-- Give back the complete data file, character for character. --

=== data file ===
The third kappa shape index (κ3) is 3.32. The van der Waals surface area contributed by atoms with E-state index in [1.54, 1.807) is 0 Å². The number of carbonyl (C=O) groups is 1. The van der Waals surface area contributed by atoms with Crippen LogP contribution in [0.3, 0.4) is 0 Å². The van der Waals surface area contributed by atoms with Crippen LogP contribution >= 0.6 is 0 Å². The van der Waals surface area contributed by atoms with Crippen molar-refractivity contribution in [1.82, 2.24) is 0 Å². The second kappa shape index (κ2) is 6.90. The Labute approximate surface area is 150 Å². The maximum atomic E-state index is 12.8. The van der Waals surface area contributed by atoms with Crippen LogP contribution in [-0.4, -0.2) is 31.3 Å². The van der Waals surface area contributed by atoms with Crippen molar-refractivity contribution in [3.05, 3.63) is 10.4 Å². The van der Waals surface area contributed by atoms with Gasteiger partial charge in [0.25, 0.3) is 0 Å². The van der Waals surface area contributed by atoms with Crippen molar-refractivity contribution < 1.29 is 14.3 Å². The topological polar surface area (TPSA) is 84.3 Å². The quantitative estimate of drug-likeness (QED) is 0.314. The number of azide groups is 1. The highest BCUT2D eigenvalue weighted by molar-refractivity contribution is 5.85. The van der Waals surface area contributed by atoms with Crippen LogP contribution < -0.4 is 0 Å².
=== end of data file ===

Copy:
The third kappa shape index (κ3) is 3.32. The van der Waals surface area contributed by atoms with E-state index in [1.54, 1.807) is 0 Å². The number of carbonyl (C=O) groups is 1. The van der Waals surface area contributed by atoms with Crippen LogP contribution in [0.3, 0.4) is 0 Å². The van der Waals surface area contributed by atoms with Crippen LogP contribution >= 0.6 is 0 Å². The van der Waals surface area contributed by atoms with Crippen molar-refractivity contribution in [1.82, 2.24) is 0 Å². The second kappa shape index (κ2) is 6.90. The Labute approximate surface area is 150 Å². The maximum atomic E-state index is 12.8. The van der Waals surface area contributed by atoms with Crippen LogP contribution in [-0.4, -0.2) is 31.3 Å². The van der Waals surface area contributed by atoms with Crippen molar-refractivity contribution in [3.05, 3.63) is 10.4 Å². The van der Waals surface area contributed by atoms with Gasteiger partial charge in [0.25, 0.3) is 0 Å². The van der Waals surface area contributed by atoms with Crippen molar-refractivity contribution < 1.29 is 14.3 Å². The topological polar surface area (TPSA) is 84.3 Å². The quantitative estimate of drug-likeness (QED) is 0.314. The number of azide groups is 1. The highest BCUT2D eigenvalue weighted by molar-refractivity contribution is 5.85. The van der Waals surface area contributed by atoms with Crippen LogP contribution < -0.4 is 0 Å².